Since the launch of Windows 10 on July 29, 2015, Microsoft for the third time released the new set of updates for Windows 10.
Microsoft has begun the rollout of what it calls a cumulative update. In case you haven’t installed the earlier updates, this updates gets you up and running with the latest version of Windows. On the other hand, if you have updated the prior updates, then only incremental patches will be installed.
Here’s Microsoft’s official words on the update:
Windows 10 updates are cumulative. Therefore, this package contains all previously released fixes. If you have previous updates installed, only the new fixes that are contained in this package will be downloaded and installed to your computer.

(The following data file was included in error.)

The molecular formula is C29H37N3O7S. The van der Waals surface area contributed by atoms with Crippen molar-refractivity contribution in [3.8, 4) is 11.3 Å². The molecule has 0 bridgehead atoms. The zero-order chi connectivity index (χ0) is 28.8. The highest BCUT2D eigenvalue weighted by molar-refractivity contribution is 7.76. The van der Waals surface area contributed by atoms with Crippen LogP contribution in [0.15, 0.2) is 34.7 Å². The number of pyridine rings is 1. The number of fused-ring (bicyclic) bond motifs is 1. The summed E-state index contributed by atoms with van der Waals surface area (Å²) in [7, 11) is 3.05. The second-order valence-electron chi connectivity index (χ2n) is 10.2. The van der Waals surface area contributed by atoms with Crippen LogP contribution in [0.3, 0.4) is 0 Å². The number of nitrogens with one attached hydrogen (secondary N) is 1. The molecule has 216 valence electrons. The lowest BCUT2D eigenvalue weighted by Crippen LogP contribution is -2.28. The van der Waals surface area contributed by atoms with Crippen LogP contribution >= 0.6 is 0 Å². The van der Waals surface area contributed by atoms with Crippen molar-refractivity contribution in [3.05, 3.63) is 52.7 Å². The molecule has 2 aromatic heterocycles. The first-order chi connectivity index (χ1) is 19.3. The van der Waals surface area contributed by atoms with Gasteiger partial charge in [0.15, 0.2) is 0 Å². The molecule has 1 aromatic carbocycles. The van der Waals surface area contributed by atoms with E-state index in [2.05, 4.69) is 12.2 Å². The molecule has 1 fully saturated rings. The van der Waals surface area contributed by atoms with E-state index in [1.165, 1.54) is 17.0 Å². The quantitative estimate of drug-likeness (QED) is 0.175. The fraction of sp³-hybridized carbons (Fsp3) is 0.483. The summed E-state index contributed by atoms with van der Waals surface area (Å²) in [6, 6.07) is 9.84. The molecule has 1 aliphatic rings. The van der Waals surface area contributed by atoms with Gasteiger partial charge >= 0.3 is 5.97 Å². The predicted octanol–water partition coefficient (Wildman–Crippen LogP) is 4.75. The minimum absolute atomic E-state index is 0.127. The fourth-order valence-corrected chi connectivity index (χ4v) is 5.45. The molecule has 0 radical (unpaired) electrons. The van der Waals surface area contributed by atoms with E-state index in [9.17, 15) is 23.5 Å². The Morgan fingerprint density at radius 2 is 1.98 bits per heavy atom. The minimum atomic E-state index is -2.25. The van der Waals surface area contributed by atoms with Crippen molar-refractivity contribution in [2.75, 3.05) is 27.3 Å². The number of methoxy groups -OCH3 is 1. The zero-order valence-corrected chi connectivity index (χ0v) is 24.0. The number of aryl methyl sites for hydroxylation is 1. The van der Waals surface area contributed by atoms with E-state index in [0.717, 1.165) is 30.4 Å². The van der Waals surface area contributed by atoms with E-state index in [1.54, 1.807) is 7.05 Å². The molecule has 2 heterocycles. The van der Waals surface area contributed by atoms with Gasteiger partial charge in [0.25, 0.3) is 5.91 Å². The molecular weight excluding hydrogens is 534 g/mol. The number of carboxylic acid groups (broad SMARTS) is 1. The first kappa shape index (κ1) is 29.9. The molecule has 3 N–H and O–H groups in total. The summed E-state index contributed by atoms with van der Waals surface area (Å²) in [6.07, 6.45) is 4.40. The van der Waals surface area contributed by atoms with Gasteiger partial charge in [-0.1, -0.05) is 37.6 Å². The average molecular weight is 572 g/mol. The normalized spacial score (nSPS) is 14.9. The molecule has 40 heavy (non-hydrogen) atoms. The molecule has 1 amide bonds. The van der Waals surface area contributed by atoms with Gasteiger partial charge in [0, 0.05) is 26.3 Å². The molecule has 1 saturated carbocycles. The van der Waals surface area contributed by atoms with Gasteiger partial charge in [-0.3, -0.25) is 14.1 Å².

Microsoft is making some big changes as to how it handles patching and updating with Windows 10. Those using Windows 10 Home must take all features, fixes and security updates from Microsoft as soon as the company makes them available via Windows Update. (There is a not so readily discoverable blocking tool meant to enable users to temporarily block drivers and patches.) Windows 10 Pro, Enterprise and Education users have a bit more leeway in terms of when and how they get patches with features and fixes.
These update packages are more background fixes than new features.
Microsoft describes Windows 10 as a “universal” application architecture, which is an attempt to build a single operating system that can function on devices of any size, or input variety. Thus the released updates and patches will be made available for all devices.